I'm trying to solve the following question from Terrence Tao's An Introduction to Measure Theory.

Show that an open Euclidean ball $B(x, r) := \{y \in \mathbb{R}^d : |y − x| < r\}$ in $\mathbb{R}^d$ is Jordan measurable, with Jordan measure $c_d r^d$ for some constant $c_d > 0$ depending only on $d$.

Is there an elementary way to approach this problem?


3 Answers 3


I think it's a fairly involved calculation to prove this from scratch (using covers).

On the other hand, we have

$1).\ $ the content of a Jordan measurable set $S$ is $c(S)=\int 1_S$ (this is easy to prove),

$2).\ $ if $c(\partial S)=0$ then $S$ Jordan measurable, (this requires some effort, but is straightforward),

$3).\ $ the volume of an $n-$ dimensional sphere of radius $r$ has the form $C_n\pi{(n/2)}r^n,$

so it suffices to prove that $c(\partial B)=0$ because then we have that $B$ is Jordan measurable and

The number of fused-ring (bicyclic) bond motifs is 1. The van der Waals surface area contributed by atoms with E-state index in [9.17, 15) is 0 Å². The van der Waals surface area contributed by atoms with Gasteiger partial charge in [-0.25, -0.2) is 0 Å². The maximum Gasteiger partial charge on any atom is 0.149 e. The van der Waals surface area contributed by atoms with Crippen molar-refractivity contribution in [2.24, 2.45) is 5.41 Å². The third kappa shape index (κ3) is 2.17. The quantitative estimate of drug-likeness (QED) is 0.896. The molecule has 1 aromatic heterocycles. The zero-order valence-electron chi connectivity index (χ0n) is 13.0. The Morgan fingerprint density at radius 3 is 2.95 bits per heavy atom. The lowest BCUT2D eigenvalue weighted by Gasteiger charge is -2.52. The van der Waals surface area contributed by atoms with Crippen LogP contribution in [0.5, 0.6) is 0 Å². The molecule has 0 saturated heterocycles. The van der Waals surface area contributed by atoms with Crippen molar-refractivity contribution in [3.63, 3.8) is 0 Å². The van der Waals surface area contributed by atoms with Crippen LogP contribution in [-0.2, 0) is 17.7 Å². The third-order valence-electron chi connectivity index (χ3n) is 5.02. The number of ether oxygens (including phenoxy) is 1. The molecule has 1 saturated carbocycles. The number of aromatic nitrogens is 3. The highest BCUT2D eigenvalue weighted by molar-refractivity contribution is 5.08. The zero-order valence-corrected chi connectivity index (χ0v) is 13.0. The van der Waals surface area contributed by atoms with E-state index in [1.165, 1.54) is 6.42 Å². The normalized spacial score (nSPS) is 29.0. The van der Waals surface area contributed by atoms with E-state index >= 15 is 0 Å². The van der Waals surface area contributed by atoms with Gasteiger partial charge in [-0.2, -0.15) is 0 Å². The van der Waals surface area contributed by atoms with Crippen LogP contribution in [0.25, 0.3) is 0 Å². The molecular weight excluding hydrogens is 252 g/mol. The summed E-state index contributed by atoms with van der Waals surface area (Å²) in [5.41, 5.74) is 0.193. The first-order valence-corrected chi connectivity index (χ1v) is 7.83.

$c(B)=\int 1_B=C_n\pi{(n/2)}r^n.$

Since $\partial B=\partial \overline B$, we may work with the closed ball. Furthermore, without loss of generality, we may assume that $x=0,\ r=1$.

Now, the graph of the continuous function $f$, from the $n-1$-ball: $ x\mapsto \sqrt{1-\|x\|^2},$ is the boundary of the upper hemisphere of the unit $n$-ball.

So, to conclude the proof, we only need show that the graph of $f,\ $ Gr$(f)$, has Jordan content zero:

Let $\epsilon>0.$ Since the closed ball is compact and $f$ is continuous, there is a $\delta>0$ such that $\|x-y\|<\delta\Rightarrow \|f(x)-f(y)\|<\epsilon.$ Partition $[0,1]^{n-1}$ into cubes $Q_k:1\le k\le M$, choosing $M$ large enough so that $x,y\in Q_k\Rightarrow \|f(x)-f(y)\|<\epsilon.$ Choose $x_k\in Q_k$ for each $1\le k\le M.$ Finally, define $R_k=\{(x,y):x\in Q_k;\ |y-f(x_k)|<\epsilon\}.$ Then, by construction, Gr$(f)$ is contained in $\bigcup_k R_k$ and $\sum^M_{k=1}|R_k|<M|Q_k|(2\epsilon)=2\epsilon.$ Thus, $c^*($Gr$f)=0$.

A symmetry argument or the above analysis applied to the map $ x\mapsto -\sqrt{1-\|x\|^2},$ shows that the boundary of the lower hemisphere also has Jordan content zero.

The result follows.